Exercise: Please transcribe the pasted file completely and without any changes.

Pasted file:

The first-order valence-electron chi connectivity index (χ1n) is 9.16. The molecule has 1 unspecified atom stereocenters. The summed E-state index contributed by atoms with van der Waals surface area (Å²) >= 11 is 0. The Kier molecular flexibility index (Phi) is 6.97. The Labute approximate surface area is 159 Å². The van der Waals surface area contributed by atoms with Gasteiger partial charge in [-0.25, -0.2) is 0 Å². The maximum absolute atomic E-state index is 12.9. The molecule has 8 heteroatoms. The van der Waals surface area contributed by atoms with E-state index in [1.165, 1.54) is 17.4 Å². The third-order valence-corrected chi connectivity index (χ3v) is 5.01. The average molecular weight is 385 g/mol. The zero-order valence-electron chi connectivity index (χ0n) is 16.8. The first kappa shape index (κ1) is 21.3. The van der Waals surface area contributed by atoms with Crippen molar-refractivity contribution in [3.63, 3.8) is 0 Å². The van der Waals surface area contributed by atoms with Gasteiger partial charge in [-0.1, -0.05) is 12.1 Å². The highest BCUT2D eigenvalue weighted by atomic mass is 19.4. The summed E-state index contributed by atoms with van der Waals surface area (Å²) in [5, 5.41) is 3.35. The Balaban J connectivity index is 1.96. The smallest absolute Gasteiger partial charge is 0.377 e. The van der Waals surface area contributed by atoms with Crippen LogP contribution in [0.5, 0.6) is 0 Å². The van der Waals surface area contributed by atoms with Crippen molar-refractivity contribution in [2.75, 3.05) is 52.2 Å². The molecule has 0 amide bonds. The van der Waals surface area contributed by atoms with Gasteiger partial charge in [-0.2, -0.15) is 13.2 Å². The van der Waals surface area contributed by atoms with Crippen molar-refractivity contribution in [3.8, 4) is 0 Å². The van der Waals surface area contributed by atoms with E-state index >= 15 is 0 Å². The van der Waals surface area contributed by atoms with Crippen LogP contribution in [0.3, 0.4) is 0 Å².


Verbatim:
The first-order valence-electron chi connectivity index (χ1n) is 9.16. The molecule has 1 unspecified atom stereocenters. The summed E-state index contributed by atoms with van der Waals surface area (Å²) >= 11 is 0. The Kier molecular flexibility index (Phi) is 6.97. The Labute approximate surface area is 159 Å². The van der Waals surface area contributed by atoms with Gasteiger partial charge in [-0.25, -0.2) is 0 Å². The maximum absolute atomic E-state index is 12.9. The molecule has 8 heteroatoms. The van der Waals surface area contributed by atoms with E-state index in [1.165, 1.54) is 17.4 Å². The third-order valence-corrected chi connectivity index (χ3v) is 5.01. The average molecular weight is 385 g/mol. The zero-order valence-electron chi connectivity index (χ0n) is 16.8. The first kappa shape index (κ1) is 21.3. The van der Waals surface area contributed by atoms with Crippen molar-refractivity contribution in [3.63, 3.8) is 0 Å². The van der Waals surface area contributed by atoms with Gasteiger partial charge in [-0.1, -0.05) is 12.1 Å². The highest BCUT2D eigenvalue weighted by atomic mass is 19.4. The summed E-state index contributed by atoms with van der Waals surface area (Å²) in [5, 5.41) is 3.35. The Balaban J connectivity index is 1.96. The smallest absolute Gasteiger partial charge is 0.377 e. The van der Waals surface area contributed by atoms with Crippen LogP contribution in [0.5, 0.6) is 0 Å². The van der Waals surface area contributed by atoms with Crippen molar-refractivity contribution in [2.75, 3.05) is 52.2 Å². The molecule has 0 amide bonds. The van der Waals surface area contributed by atoms with Gasteiger partial charge in [-0.2, -0.15) is 13.2 Å². The van der Waals surface area contributed by atoms with Crippen molar-refractivity contribution in [3.8, 4) is 0 Å². The van der Waals surface area contributed by atoms with E-state index >= 15 is 0 Å². The van der Waals surface area contributed by atoms with Crippen LogP contribution in [0.3, 0.4) is 0 Å².